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David S. Buckel

In this 2006 file photo, attorney David Buckel makes arguments in favor of gay marriage at the New Jersey Supreme Court. Buckel, a well-known gay rights lawyer and environmental advocate, burned himself to death in Brooklyn's Prospect Park on Saturday, in a grisly protest against ecological destruction.

The Associated Press file photo

A lawyer who burned himself to death in a grisly protest against ecological destruction was a nationally known gay rights advocate and lead attorney in a famous case involving Nebraska transgender murder victim Brandon Teena.

The charred remains of 60-year-old David Buckel were found in a grassy meadow in Brooklyn's Prospect Park at dawn Saturday, as early-morning cyclists and joggers strode by.

He left a suicide note in a shopping cart near his body, writing that he hoped his act would bring attention to the need to protect the environment.

"Most humans on the planet now breathe air made unhealthy by fossil fuels, and many die early deaths as a result — my early death by fossil fuel reflects what we are doing to ourselves," the note read, according to the New York Times which received an emailed copy.

Buckel wrote that pollution was ravaging the planet and hoped his death would serve as a symbol. But he was best known as a champion of gay rights.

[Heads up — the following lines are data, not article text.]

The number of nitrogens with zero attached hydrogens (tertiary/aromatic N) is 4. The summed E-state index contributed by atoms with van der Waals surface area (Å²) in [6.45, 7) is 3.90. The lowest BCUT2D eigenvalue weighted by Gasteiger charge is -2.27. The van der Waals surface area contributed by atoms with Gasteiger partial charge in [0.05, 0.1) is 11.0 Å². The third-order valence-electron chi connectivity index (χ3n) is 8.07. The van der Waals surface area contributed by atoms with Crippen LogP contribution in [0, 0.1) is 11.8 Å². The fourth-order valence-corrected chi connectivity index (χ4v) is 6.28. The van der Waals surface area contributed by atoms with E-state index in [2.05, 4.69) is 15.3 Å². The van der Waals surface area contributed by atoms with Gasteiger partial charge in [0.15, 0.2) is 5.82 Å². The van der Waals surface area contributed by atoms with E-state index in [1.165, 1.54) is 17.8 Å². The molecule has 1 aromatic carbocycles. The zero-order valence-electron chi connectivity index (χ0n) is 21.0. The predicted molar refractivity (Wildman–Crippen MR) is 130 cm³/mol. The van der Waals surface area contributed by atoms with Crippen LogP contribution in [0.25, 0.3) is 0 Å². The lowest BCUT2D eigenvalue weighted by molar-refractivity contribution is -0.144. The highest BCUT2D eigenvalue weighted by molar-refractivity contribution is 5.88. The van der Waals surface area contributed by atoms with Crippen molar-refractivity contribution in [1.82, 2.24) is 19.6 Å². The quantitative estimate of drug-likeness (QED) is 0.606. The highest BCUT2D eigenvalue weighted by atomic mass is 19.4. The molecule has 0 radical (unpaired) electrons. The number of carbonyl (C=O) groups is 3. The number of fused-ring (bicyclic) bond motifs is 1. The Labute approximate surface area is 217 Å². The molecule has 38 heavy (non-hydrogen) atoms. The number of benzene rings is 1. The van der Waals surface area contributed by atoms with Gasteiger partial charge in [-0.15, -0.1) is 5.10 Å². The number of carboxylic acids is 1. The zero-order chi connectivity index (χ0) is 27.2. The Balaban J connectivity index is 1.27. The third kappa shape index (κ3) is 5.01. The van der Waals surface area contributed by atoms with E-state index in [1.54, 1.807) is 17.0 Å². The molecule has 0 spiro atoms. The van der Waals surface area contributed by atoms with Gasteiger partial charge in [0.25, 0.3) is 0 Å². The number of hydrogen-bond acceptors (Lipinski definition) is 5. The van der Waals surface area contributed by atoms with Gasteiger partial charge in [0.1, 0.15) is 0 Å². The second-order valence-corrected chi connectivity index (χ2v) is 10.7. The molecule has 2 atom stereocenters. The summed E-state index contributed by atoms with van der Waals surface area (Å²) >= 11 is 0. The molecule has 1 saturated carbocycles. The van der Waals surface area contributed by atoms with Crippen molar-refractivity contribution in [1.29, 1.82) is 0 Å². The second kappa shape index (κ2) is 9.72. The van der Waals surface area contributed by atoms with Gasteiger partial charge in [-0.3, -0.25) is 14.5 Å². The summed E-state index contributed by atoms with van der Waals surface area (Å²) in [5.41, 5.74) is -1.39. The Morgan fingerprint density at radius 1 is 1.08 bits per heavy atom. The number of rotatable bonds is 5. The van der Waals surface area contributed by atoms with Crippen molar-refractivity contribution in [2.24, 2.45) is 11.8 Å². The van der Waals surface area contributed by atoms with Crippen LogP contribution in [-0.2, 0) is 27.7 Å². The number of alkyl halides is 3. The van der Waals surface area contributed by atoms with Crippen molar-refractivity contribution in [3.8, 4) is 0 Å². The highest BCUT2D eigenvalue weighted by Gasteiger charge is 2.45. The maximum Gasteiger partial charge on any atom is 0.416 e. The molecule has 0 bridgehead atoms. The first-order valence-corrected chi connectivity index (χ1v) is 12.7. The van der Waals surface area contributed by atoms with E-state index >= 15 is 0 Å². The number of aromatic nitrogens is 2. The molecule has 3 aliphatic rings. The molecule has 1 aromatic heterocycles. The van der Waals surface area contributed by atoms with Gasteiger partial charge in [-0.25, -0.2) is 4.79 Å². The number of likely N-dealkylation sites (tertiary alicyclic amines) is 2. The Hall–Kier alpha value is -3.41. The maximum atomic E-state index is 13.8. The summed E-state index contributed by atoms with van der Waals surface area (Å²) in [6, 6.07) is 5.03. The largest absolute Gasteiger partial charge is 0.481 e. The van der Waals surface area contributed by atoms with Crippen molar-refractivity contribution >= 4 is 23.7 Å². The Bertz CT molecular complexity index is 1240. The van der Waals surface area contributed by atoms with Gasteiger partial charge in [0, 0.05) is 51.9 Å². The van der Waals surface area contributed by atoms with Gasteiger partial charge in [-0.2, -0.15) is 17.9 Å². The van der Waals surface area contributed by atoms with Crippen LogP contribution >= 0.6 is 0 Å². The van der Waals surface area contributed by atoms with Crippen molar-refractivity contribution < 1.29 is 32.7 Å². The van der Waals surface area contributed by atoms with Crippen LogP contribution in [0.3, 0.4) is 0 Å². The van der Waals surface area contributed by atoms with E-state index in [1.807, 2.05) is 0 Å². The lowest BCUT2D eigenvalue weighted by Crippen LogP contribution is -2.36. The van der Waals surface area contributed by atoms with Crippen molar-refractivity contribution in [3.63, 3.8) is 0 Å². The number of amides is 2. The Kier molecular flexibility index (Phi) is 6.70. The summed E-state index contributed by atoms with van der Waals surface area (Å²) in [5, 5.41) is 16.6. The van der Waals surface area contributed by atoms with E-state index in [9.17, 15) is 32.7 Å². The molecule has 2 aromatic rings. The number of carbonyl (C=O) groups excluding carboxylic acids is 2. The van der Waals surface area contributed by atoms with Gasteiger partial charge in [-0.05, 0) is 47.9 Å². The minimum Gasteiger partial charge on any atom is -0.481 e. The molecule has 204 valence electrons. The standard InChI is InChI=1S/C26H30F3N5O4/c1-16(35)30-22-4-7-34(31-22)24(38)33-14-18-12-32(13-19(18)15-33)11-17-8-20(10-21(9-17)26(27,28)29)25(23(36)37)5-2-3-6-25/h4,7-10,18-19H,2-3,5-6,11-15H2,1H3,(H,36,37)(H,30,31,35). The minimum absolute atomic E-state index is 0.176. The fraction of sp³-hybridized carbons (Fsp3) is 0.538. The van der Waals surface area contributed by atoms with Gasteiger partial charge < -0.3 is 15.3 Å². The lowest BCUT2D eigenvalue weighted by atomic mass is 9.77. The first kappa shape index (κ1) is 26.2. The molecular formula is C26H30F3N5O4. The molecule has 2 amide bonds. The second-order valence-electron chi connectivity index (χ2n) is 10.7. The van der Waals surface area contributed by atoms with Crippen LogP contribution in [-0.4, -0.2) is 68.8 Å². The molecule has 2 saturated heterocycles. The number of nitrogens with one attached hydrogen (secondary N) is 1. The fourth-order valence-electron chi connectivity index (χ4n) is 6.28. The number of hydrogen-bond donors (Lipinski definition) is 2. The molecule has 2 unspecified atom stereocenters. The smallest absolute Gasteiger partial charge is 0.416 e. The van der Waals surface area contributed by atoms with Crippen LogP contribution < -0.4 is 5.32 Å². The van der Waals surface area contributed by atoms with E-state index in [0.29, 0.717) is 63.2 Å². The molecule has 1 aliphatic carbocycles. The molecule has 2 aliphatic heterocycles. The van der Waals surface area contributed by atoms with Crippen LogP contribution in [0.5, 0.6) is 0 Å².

A 1987 graduate of Cornell Law School, he served as marriage project director at Lambda Legal, a national organization that fights for LGBT rights.

In one case he led, the New Jersey Supreme Court ruled that same-sex couples and their children were harmed because they were excluded from rights granted to married couples.

He argued against the Boy Scout ban on gay, fought for the right of gay high school students in Salt Lake City to organize a club and helped a Pennsylvania woman win a lawsuit allowing her to put "beloved life partner" on the headstone of her partner. And he spearheaded a federal case where a court ruled schools are obligated to prevent the bullying of gay students, Camilla Taylor, acting legal director at Lambda Legal, told the Times.

He'd been doing the work for years — Buckel represented Teena's mother against the Richardson County sheriff's office, which was found liable in 2001 for failing to protect Teena, who was murdered in 1993.

Hilary Swank won an Academy Award for her portrayal of Teena in the 1999 movie "Boys Don't Cry."

"It was an incredibly important case, not only within the state but nationally, because it had to do with making sure law enforcement officials are respectful to victims of violence," Buckel said after the judgment against the county.

He also helped fight against Nebraska's constitutional amendment against same-sex unions in the early 2000s.

Susan Sommer, a former Lambda Legal attorney who is now the general counsel for the Mayor's Office of Criminal Justice in New York City, told the Times that Buckel "was all about justice, but he was also all about what it means to be human."

Sommer added, "He was a very smart and methodical lawyer. He knew his craft and his trade and was strategic in how to build the blocks toward a sweeping victory."

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